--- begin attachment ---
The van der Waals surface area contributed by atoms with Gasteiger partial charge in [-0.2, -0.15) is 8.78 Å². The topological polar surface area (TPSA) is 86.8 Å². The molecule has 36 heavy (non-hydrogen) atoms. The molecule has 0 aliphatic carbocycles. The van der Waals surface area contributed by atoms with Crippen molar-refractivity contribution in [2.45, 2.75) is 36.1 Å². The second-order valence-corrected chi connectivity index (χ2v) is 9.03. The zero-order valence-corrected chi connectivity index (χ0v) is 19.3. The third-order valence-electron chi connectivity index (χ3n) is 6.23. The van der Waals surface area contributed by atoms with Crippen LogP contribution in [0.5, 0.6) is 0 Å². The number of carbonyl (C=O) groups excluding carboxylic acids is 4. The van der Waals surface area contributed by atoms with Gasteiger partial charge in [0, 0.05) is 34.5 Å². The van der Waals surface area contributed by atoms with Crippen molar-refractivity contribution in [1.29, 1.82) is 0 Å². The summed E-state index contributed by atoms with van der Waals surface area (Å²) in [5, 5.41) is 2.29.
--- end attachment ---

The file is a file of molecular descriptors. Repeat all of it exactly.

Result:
The van der Waals surface area contributed by atoms with Gasteiger partial charge in [-0.2, -0.15) is 8.78 Å². The topological polar surface area (TPSA) is 86.8 Å². The molecule has 36 heavy (non-hydrogen) atoms. The molecule has 0 aliphatic carbocycles. The van der Waals surface area contributed by atoms with Crippen molar-refractivity contribution in [2.45, 2.75) is 36.1 Å². The second-order valence-corrected chi connectivity index (χ2v) is 9.03. The zero-order valence-corrected chi connectivity index (χ0v) is 19.3. The third-order valence-electron chi connectivity index (χ3n) is 6.23. The van der Waals surface area contributed by atoms with Crippen LogP contribution in [0.5, 0.6) is 0 Å². The number of carbonyl (C=O) groups excluding carboxylic acids is 4. The van der Waals surface area contributed by atoms with Gasteiger partial charge in [0, 0.05) is 34.5 Å². The van der Waals surface area contributed by atoms with Crippen molar-refractivity contribution in [1.29, 1.82) is 0 Å². The summed E-state index contributed by atoms with van der Waals surface area (Å²) in [5, 5.41) is 2.29.